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To Greece

The German Account of the Action at Kalamata

page 460

The German Account of the Action at Kalamata

The only official German report of the action, the propaganda publication already quoted, gives few details: there had been a ‘violent engagement’ and 7000 British troops had surrendered. According to this booklet, one company from 5 Panzer Division had approached Kalamata about 6.30 p.m., collecting ‘little groups of stranded Tommies’ on the way and entering the town. ‘Things were quiet’ so the force carried on to the waterfront. There was still no movement. Then about 7 p.m. rifle fire ‘began to crackle … isolated shots at first, so that nobody bothered’, but suddenly it increased in volume, the British ‘sweeping the long quay with their fire.’ One of the three armoured vehicles was put out of action and had to be shepherded into cover by the other two; the prisoners were sent back to the main body which was now outside the town; and the company prepared for all-round defence.

On the waterfront two machine guns and three PAK guns1 returned the fire and the motorised battery of two 15-centimetre guns went into action, firing over open sights in the direction of the olive groves. All British accounts state that only two shells came over, but the Germans describe how the twelve gunners worked with ‘furious calm’ until eight of them had fallen to the British fire. The machine-gunners, equally exposed, had their casualties, resistance slackened, and before long the British were appearing out of ‘each side street and lane’. The German commander, collecting his men, made a last stand in some buildings towards the southern end of the waterfront. But they were ‘shut in from all sides’, and when their ammunition was exhausted they asked for a parley and were forced to surrender.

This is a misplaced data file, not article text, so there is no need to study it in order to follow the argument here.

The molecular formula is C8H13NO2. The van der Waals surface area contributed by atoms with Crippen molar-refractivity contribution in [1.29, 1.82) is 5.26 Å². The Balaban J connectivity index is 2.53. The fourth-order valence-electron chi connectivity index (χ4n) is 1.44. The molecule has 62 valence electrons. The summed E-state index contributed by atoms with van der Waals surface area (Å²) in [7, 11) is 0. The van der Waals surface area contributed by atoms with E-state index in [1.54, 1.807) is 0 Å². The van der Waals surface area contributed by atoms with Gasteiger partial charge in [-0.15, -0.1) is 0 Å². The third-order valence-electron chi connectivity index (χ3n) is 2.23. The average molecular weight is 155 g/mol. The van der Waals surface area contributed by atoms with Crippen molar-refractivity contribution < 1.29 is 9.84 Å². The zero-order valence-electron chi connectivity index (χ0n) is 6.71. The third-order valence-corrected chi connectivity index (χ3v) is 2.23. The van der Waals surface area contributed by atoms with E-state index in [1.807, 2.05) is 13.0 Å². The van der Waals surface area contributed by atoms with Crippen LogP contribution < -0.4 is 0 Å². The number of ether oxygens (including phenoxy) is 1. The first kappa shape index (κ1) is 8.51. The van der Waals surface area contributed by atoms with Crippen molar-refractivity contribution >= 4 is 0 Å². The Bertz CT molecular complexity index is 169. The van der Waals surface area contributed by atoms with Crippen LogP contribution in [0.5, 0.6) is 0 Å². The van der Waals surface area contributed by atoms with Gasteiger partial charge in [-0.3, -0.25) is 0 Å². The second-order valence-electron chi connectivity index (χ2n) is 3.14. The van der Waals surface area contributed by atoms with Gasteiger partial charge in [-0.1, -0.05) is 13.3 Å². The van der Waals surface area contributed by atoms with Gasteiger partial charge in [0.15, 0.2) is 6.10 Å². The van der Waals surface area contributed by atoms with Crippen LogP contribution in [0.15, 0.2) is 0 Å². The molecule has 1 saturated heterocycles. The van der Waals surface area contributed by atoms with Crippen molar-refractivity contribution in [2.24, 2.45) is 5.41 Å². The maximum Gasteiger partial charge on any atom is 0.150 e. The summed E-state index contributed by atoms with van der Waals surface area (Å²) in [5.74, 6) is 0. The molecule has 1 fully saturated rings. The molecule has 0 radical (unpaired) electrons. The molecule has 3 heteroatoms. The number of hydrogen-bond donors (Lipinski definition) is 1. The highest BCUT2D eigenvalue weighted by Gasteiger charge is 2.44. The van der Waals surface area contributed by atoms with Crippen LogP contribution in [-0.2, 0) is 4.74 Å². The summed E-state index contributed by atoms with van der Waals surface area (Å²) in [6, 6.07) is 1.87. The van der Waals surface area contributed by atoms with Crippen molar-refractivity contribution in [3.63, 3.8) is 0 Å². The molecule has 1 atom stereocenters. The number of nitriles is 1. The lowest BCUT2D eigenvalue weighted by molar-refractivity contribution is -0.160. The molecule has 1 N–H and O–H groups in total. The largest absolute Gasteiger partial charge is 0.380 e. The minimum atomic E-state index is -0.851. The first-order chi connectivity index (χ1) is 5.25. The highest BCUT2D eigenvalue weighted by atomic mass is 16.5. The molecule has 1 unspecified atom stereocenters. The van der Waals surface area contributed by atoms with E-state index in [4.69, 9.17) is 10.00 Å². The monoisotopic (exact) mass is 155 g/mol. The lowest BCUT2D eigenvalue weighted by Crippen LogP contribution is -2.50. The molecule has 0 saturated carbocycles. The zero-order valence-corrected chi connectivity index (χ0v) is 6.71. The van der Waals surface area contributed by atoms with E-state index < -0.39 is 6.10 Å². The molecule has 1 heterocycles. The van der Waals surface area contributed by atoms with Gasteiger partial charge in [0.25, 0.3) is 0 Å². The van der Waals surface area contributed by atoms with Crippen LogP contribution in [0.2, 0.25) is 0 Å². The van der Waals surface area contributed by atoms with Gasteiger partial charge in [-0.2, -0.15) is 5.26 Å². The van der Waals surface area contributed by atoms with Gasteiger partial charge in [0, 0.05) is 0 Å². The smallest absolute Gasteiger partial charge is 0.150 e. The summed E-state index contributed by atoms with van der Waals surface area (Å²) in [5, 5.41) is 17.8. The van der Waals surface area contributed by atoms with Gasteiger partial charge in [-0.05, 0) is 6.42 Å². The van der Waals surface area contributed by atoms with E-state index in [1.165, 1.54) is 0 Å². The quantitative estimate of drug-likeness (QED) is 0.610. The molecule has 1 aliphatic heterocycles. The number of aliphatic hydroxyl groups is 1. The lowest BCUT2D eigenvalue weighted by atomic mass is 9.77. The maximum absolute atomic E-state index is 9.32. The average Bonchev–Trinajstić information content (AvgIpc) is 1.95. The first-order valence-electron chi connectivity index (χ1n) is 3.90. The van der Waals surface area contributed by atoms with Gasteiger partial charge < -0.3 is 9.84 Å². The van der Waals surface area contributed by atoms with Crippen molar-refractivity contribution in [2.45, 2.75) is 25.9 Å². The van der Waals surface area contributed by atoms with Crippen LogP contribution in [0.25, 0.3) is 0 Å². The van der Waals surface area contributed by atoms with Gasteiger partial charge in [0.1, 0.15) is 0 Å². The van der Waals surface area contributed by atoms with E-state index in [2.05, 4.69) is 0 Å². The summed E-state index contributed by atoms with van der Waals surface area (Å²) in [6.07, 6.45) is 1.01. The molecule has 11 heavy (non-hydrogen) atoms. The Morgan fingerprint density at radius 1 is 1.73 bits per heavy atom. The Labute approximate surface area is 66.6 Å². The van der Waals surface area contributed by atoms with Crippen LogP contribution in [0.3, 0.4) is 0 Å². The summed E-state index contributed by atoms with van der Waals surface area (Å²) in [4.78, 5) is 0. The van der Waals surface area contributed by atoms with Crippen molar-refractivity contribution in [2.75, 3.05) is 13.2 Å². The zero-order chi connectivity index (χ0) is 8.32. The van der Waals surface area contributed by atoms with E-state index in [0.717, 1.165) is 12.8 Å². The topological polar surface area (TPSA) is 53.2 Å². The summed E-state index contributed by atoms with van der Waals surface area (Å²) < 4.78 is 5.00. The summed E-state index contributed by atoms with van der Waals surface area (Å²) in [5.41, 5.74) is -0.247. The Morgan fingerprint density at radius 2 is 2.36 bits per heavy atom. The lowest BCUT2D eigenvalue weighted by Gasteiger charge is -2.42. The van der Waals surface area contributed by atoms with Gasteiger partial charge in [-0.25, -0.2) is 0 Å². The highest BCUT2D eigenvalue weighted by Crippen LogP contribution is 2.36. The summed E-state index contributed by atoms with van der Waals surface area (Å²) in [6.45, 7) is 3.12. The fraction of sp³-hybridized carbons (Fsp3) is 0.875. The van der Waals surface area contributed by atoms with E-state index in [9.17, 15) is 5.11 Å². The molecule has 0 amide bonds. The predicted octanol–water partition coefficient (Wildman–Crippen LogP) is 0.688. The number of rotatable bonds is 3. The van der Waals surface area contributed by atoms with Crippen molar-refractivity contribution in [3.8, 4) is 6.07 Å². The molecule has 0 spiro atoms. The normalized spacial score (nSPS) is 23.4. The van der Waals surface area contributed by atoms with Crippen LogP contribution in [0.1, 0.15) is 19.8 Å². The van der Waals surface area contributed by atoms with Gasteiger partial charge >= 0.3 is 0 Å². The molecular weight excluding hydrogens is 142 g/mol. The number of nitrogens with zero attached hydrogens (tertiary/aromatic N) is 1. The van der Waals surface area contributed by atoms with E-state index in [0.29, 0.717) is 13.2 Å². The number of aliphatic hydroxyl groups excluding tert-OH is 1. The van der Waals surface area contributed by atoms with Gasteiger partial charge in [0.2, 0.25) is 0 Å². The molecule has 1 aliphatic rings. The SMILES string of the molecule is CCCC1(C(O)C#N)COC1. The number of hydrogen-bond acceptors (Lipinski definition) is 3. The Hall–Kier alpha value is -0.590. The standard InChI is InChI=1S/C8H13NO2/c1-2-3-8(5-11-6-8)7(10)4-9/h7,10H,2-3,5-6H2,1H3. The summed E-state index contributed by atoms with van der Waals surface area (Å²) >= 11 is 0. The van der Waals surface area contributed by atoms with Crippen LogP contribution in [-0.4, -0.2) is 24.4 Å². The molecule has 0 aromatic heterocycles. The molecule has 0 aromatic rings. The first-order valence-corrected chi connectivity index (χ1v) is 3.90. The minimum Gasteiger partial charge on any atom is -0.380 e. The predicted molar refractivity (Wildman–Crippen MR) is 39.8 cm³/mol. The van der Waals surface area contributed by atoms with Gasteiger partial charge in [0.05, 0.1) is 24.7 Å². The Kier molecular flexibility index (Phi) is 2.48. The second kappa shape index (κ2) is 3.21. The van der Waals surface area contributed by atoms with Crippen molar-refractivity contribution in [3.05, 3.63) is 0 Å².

The enemy prisoners were marched back to the beach where British officers ‘wrapped in their greatcoats’ were waiting for the expected convoy. It did not appear, and about 4 a.m. on 29 April a British officer asked the captured company commander to take him as envoy to the highest-ranking German officer outside the town. So back they went to the battalion commander and the 450 men who were ‘waiting with unspeakable impatience for the dawn.’ The surrender was soon negotiated, the Luftwaffe was warned not to bomb the area and at dawn the British became prisoners of war.

1 Panzerabwehrkanone: anti-tank gun.